My Gain, Your Loss: Hair Removal, Feminism, and Interdependence

Ideologues who lacks compassion for half of humanity will not secure freedom for anyone.

I spent a little too long on the internet today.  I was on a mission to find out the thoughts women and men had on hair removal, specifically women removing hair from places that men don’t usually remove it from (i.e. underarms, legs).  What I thought would be a history lesson along with some useful statistics turned into hours of achy-backed, red-eyed, horror-stricken internet browsing as I saw just how verbally violent commentators on all sides of not only this issue, but feminism-related discourse in general, were willing to get.

First there were the celebrity gossip pages.  While I was pretty surprised at Julia Roberts going au naturale, I wasn’t really very shocked at the words “blunder”, “style sin”, and “wooly mammoth” being used to describe celebrities with armpit hair.  My favourite articles were one that listed celebrities who “forgot” to shave their armpits and another which ended by saying “But, don’t worry, it’s okay.  Everyone runs out of razors once in a while. Even celebrities!”  As if anyone would ever do that on purpose.  This didn’t shock me because celebrities uphold the status quo.  The status quo is part of our current culture and that culture has certain beauty standards.  Those standards include hair removal.  To avoid hair removal is to deviate from the current norm.  Regardless of how it should, could, or would be, that is the truth.

The part that did shock me, however, was that the very people at the head of the fight against such standards, the powerhouse behind female liberation, the feminists, came off just as aggressive.  One article author, whom I’ll keep anonymous, proudly mentioned her lack of hair removal rituals before saying how “annoying” it was when men replied to women’s discussions of hair removal with claims of how “it’s hard for them too.”  She said she didn’t want to even waste any breath responding to such “nonsense.”  Despite the reality that there are, in fact, media pressures on men to remove hair regularly from not only their faces, but now their chests, backs, and private parts, this woman didn’t believe men’s feelings deserved discussion.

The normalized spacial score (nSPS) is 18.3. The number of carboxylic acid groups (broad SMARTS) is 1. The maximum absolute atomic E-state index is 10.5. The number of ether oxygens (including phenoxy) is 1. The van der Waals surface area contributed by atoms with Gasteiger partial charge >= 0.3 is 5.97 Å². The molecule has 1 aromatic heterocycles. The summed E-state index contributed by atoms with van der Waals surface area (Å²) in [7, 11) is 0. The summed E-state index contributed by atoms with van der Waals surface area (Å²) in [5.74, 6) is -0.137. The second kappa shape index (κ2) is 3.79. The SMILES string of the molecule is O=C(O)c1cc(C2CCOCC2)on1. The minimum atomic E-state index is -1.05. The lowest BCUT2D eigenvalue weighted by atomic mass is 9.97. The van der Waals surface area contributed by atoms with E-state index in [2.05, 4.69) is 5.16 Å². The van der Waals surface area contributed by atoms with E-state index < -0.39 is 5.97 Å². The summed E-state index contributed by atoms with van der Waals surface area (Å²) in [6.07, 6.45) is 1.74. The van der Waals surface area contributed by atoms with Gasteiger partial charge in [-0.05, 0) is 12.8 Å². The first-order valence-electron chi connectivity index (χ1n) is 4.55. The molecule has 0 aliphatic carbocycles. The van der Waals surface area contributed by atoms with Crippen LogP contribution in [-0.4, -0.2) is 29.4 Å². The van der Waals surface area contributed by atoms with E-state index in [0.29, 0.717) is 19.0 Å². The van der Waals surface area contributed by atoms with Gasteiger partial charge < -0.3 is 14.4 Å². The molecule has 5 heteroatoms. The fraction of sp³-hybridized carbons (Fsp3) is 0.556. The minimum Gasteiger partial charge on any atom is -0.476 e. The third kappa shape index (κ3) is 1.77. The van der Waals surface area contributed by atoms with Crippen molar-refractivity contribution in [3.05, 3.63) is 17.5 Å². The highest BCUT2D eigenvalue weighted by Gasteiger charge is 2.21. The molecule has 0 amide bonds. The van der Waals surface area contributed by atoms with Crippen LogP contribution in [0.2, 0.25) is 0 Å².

And she isn’t the only one.  Dozens, hundreds, thousands of comments from feminist publications make scoffing, derisive, and dismissive comments towards men who post replies. While I’m sure, once in a while, there are men who say aggressive things, these men’s comments are not anywhere in sight. The comments that are left up are usually full of validation and then sharing, something that says “That’s really hard to deal with, I agree.  Here’s what it’s like from a guy’s perspective … ”  These comments are left up and then bashed by dozens of women.

I realize I’m launching myself straight into the jaws of the big, bad controversy and siding with the likes of Suzanne Venker (“War on Men”) and Naomi Wolf (“Vagina”) who have been bashed by feminists all over the world for their claims about female-male relationships.  I’d still like to try and be a feminist, i.e. an advocate for women, as well as an advocate for men without being labelled a loony, old bag.

Stephen Covey, in 7 Habits of Effective People, describes three levels of relationship maturity:

  1. Dependent: The paradigm of “you.”  Dependent people need others to get their needs met and blame others when those needs are not met.